William Sharpe and John Lintner are typically given most of the credit for introducing the first formal asset pricing model, the capital asset pricing model (CAPM). CAPM provided the first precise definition of risk and how it drives expected returns.
The CAPM looks at returns through a “one-factor” lens, meaning the risk and return of a portfolio is determined only by its exposure to beta—the measure of the equity-type risk of a stock, mutual fund or portfolio, relative to the risk of the overall market. CAPM was the finance world’s operating model for about 30 years. However, all models, by definition, are flawed or wrong. If they were perfectly correct, they would be laws, like we have in physics.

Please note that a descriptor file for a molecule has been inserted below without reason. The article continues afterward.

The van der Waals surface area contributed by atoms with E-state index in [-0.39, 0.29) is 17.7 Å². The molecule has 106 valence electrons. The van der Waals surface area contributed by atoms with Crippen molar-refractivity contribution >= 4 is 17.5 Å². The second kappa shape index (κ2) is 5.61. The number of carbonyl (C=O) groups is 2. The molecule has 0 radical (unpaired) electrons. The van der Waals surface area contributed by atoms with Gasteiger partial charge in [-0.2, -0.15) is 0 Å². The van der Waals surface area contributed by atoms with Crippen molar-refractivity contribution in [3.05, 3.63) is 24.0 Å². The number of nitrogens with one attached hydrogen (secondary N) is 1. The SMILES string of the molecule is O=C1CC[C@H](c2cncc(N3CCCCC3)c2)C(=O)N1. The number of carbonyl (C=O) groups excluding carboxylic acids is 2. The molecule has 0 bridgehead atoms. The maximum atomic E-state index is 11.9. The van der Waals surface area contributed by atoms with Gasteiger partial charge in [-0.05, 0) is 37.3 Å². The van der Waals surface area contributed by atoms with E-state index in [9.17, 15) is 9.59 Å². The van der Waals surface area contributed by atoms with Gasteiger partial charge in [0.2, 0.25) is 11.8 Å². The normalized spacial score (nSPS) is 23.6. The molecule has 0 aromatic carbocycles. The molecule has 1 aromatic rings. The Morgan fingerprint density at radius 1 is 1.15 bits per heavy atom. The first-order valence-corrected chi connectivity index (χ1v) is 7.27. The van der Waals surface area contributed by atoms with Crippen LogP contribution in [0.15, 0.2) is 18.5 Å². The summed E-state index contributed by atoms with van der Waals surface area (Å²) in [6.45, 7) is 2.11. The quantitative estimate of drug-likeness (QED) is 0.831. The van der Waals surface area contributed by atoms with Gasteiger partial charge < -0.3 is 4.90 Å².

In 1993, Eugene Fama and Kenneth French proposed a new asset pricing model, which became known as the “Fama-French Three-Factor Model.” This model proposes that along with the market factor of beta, exposure to the factors of size and value explain the cross section of expected stock returns.
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